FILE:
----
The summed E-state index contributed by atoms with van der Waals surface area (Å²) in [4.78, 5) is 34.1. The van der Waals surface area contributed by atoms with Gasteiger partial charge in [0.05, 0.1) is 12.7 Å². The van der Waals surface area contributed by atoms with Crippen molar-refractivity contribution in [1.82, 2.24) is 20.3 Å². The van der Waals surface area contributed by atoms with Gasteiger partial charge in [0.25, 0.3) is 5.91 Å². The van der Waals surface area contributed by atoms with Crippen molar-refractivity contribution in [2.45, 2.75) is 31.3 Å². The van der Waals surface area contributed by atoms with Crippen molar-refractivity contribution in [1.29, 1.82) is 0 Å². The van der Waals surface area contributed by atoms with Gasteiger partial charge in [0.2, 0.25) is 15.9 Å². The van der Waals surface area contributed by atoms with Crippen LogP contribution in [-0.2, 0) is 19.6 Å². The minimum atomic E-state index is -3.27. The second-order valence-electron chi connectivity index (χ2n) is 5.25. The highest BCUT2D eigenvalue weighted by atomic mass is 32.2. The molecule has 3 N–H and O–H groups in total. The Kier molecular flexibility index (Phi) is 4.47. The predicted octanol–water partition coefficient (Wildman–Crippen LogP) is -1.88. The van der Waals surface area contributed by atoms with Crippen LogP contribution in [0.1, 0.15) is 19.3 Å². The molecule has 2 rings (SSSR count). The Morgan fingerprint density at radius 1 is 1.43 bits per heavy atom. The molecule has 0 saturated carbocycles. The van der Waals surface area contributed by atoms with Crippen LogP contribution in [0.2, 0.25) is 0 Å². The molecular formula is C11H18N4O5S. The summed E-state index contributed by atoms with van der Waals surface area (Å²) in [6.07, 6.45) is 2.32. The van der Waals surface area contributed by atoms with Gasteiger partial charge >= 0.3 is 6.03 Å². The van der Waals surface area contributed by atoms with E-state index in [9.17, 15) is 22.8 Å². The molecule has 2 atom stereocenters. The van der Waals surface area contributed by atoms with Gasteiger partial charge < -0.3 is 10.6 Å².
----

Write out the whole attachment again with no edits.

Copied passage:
The summed E-state index contributed by atoms with van der Waals surface area (Å²) in [4.78, 5) is 34.1. The van der Waals surface area contributed by atoms with Gasteiger partial charge in [0.05, 0.1) is 12.7 Å². The van der Waals surface area contributed by atoms with Crippen molar-refractivity contribution in [1.82, 2.24) is 20.3 Å². The van der Waals surface area contributed by atoms with Gasteiger partial charge in [0.25, 0.3) is 5.91 Å². The van der Waals surface area contributed by atoms with Crippen molar-refractivity contribution in [2.45, 2.75) is 31.3 Å². The van der Waals surface area contributed by atoms with Crippen molar-refractivity contribution in [1.29, 1.82) is 0 Å². The van der Waals surface area contributed by atoms with Gasteiger partial charge in [0.2, 0.25) is 15.9 Å². The van der Waals surface area contributed by atoms with Crippen LogP contribution in [-0.2, 0) is 19.6 Å². The minimum atomic E-state index is -3.27. The second-order valence-electron chi connectivity index (χ2n) is 5.25. The highest BCUT2D eigenvalue weighted by atomic mass is 32.2. The molecule has 3 N–H and O–H groups in total. The Kier molecular flexibility index (Phi) is 4.47. The predicted octanol–water partition coefficient (Wildman–Crippen LogP) is -1.88. The van der Waals surface area contributed by atoms with Crippen LogP contribution in [0.1, 0.15) is 19.3 Å². The molecule has 2 rings (SSSR count). The Morgan fingerprint density at radius 1 is 1.43 bits per heavy atom. The molecule has 0 saturated carbocycles. The van der Waals surface area contributed by atoms with Crippen LogP contribution in [0.2, 0.25) is 0 Å². The molecular formula is C11H18N4O5S. The summed E-state index contributed by atoms with van der Waals surface area (Å²) in [6.07, 6.45) is 2.32. The van der Waals surface area contributed by atoms with Gasteiger partial charge >= 0.3 is 6.03 Å². The van der Waals surface area contributed by atoms with E-state index in [9.17, 15) is 22.8 Å². The molecule has 2 atom stereocenters. The van der Waals surface area contributed by atoms with Gasteiger partial charge < -0.3 is 10.6 Å².